Accelerated Studies in Physics and Chemistry (ASPC) is an ideal first science course designed for honors-level or accelerated high school students. It can be used for other high school grade science as well.
Teachers may be familiar with IPC courses (integrated physics and chemistry). ASPC is similar but goes deeper into topics so that students get a more enduring introduction. ASPC also moves along a little faster than our other physics offering, Introductory Physics.
This accelerated text is for students who love science, are motivated, and are quick on the uptake. Typically, these are students who at least took Algebra I in the 8th grade. They also are organized and know how to study. They also will read the text.
As with all Centripetal Press curriculum, ASPC is a “mastery-oriented” text. Mastery learning means different things to different people. To us, it means a series methods and strategies that dramatically improve student retention of content. And Centripetal curriculum has a proven history of accomplishing this.
For a full explanation of mastery methods and a philosophy of science education that will transform your school or home learning context, read our forthcoming book From Wonder to Mastery. In short, mastery learning begins with cumulative weekly quizzes (available on the Resource CD for this book).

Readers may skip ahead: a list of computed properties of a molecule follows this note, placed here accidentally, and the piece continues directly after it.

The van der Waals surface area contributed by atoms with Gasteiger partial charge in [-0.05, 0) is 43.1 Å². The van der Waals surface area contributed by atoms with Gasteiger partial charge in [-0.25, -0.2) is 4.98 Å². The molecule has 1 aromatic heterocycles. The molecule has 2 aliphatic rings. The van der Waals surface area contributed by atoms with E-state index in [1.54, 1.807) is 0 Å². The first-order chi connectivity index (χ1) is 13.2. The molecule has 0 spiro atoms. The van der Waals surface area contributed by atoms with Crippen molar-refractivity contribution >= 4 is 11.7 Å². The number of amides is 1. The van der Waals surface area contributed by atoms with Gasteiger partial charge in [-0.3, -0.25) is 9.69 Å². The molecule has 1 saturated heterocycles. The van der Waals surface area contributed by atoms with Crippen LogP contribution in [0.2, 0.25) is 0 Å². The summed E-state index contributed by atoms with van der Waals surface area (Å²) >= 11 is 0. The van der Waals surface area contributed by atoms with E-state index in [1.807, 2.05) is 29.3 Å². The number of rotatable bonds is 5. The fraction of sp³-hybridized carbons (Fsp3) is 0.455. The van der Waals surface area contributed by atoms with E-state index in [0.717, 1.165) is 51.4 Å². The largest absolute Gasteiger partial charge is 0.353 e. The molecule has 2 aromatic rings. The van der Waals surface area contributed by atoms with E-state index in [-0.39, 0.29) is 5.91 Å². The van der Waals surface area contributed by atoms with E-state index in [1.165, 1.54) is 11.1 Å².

Next, the text is designed to require students to utilize skills and rehearse concepts throughout the school year so that they become a permanent part of the student’s knowledge.
Some of the skills students will learn permanently include unit conversions, scientific notation, significant digits, metric prefixes and more. Students also learn measurement and lab experiment stills through the 6 lab experiments for this text. Experiments can be explored in the book Experiments for Introductory Physics and ASPC.
ASPC challenges students to write and speak scientific information accurately and succinctly in their lab reports and chapter exercises. No multiple choice here. As in the real world, exercises and quiz questions consist of either calculation problems or short answer.
This course consists of roughly 70% physics and 30% chemistry (see the Table of Contents by clicking the button on this page for more information).
As described on our article Sequencing the Secondary Science and Math Curriculum, we recommend the “physics first” approach to high school science. Physics First provides great advantages it offers over the standard biology-chemistry-physics sequence.
Energy, work, Newton’s Laws of Motion, substances, electrical circuits, the atomic model, the periodic table, atomic bonding, and other subjects can be closely investigated with Algebra I proficiency.